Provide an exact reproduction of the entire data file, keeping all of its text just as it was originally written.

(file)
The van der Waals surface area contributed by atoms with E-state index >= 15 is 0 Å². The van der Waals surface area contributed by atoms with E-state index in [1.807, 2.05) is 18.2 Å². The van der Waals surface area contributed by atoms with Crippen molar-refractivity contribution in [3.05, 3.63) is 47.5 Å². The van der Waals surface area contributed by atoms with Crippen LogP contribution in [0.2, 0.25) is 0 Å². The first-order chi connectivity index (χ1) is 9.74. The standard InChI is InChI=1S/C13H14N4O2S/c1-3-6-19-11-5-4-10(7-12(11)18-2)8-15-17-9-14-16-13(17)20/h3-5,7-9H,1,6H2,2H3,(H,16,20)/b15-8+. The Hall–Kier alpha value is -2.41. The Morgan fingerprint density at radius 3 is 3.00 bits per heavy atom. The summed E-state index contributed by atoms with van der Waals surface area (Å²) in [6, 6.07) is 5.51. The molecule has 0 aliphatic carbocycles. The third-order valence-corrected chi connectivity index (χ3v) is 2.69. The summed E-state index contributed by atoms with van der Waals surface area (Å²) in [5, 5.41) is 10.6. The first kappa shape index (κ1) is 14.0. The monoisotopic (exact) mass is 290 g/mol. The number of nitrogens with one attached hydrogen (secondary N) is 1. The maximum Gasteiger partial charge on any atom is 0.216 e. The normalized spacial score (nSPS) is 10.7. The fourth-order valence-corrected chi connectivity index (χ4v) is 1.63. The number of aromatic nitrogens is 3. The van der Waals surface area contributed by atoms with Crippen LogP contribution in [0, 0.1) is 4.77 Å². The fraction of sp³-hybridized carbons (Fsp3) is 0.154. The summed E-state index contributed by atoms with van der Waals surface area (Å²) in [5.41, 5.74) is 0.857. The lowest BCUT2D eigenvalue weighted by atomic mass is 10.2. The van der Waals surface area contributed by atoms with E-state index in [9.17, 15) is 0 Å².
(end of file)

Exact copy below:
The van der Waals surface area contributed by atoms with E-state index >= 15 is 0 Å². The van der Waals surface area contributed by atoms with E-state index in [1.807, 2.05) is 18.2 Å². The van der Waals surface area contributed by atoms with Crippen molar-refractivity contribution in [3.05, 3.63) is 47.5 Å². The van der Waals surface area contributed by atoms with Crippen LogP contribution in [0.2, 0.25) is 0 Å². The first-order chi connectivity index (χ1) is 9.74. The standard InChI is InChI=1S/C13H14N4O2S/c1-3-6-19-11-5-4-10(7-12(11)18-2)8-15-17-9-14-16-13(17)20/h3-5,7-9H,1,6H2,2H3,(H,16,20)/b15-8+. The Hall–Kier alpha value is -2.41. The Morgan fingerprint density at radius 3 is 3.00 bits per heavy atom. The summed E-state index contributed by atoms with van der Waals surface area (Å²) in [6, 6.07) is 5.51. The molecule has 0 aliphatic carbocycles. The third-order valence-corrected chi connectivity index (χ3v) is 2.69. The summed E-state index contributed by atoms with van der Waals surface area (Å²) in [5, 5.41) is 10.6. The first kappa shape index (κ1) is 14.0. The monoisotopic (exact) mass is 290 g/mol. The number of nitrogens with one attached hydrogen (secondary N) is 1. The maximum Gasteiger partial charge on any atom is 0.216 e. The normalized spacial score (nSPS) is 10.7. The fourth-order valence-corrected chi connectivity index (χ4v) is 1.63. The number of aromatic nitrogens is 3. The van der Waals surface area contributed by atoms with Crippen LogP contribution in [0, 0.1) is 4.77 Å². The fraction of sp³-hybridized carbons (Fsp3) is 0.154. The summed E-state index contributed by atoms with van der Waals surface area (Å²) in [5.41, 5.74) is 0.857. The lowest BCUT2D eigenvalue weighted by atomic mass is 10.2. The van der Waals surface area contributed by atoms with E-state index in [9.17, 15) is 0 Å².